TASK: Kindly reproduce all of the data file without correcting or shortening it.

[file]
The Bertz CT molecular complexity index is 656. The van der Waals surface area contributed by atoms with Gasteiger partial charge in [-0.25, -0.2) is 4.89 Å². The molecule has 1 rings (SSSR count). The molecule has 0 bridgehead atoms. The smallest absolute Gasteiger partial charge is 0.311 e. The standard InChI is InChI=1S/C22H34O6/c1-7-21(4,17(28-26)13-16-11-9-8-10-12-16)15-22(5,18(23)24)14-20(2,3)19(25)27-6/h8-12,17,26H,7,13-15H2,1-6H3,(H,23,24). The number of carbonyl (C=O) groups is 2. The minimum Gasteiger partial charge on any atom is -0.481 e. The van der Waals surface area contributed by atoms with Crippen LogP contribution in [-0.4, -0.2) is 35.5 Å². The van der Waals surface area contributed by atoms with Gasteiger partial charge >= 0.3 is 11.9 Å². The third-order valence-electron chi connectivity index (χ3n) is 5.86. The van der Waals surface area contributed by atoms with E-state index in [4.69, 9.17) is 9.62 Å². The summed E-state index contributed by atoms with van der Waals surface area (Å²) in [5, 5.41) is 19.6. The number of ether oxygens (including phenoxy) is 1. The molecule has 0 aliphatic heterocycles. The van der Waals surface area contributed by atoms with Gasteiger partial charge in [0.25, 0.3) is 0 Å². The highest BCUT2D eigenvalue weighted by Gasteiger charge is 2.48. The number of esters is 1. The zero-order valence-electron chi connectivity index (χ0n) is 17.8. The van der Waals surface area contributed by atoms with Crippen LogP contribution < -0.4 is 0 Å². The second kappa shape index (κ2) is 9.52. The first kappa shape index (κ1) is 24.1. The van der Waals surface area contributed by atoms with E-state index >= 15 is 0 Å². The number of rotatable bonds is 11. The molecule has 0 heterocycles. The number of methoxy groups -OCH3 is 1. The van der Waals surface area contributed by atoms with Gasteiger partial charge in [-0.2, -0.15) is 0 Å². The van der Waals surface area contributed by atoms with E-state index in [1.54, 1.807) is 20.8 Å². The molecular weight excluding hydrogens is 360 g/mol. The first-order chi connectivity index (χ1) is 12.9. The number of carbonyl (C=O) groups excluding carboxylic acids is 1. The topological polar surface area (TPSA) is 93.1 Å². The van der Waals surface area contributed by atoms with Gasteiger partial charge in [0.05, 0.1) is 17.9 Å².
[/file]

The Bertz CT molecular complexity index is 656. The van der Waals surface area contributed by atoms with Gasteiger partial charge in [-0.25, -0.2) is 4.89 Å². The molecule has 1 rings (SSSR count). The molecule has 0 bridgehead atoms. The smallest absolute Gasteiger partial charge is 0.311 e. The standard InChI is InChI=1S/C22H34O6/c1-7-21(4,17(28-26)13-16-11-9-8-10-12-16)15-22(5,18(23)24)14-20(2,3)19(25)27-6/h8-12,17,26H,7,13-15H2,1-6H3,(H,23,24). The number of carbonyl (C=O) groups is 2. The minimum Gasteiger partial charge on any atom is -0.481 e. The van der Waals surface area contributed by atoms with Crippen LogP contribution in [-0.4, -0.2) is 35.5 Å². The van der Waals surface area contributed by atoms with Gasteiger partial charge >= 0.3 is 11.9 Å². The third-order valence-electron chi connectivity index (χ3n) is 5.86. The van der Waals surface area contributed by atoms with E-state index in [4.69, 9.17) is 9.62 Å². The summed E-state index contributed by atoms with van der Waals surface area (Å²) in [5, 5.41) is 19.6. The number of ether oxygens (including phenoxy) is 1. The molecule has 0 aliphatic heterocycles. The van der Waals surface area contributed by atoms with Gasteiger partial charge in [0.25, 0.3) is 0 Å². The highest BCUT2D eigenvalue weighted by Gasteiger charge is 2.48. The number of esters is 1. The zero-order valence-electron chi connectivity index (χ0n) is 17.8. The van der Waals surface area contributed by atoms with Crippen LogP contribution < -0.4 is 0 Å². The second kappa shape index (κ2) is 9.52. The first kappa shape index (κ1) is 24.1. The van der Waals surface area contributed by atoms with E-state index >= 15 is 0 Å². The number of rotatable bonds is 11. The molecule has 0 heterocycles. The number of methoxy groups -OCH3 is 1. The van der Waals surface area contributed by atoms with Gasteiger partial charge in [-0.2, -0.15) is 0 Å². The van der Waals surface area contributed by atoms with E-state index in [1.54, 1.807) is 20.8 Å². The molecular weight excluding hydrogens is 360 g/mol. The first-order chi connectivity index (χ1) is 12.9. The number of carbonyl (C=O) groups excluding carboxylic acids is 1. The topological polar surface area (TPSA) is 93.1 Å². The van der Waals surface area contributed by atoms with Gasteiger partial charge in [0.05, 0.1) is 17.9 Å².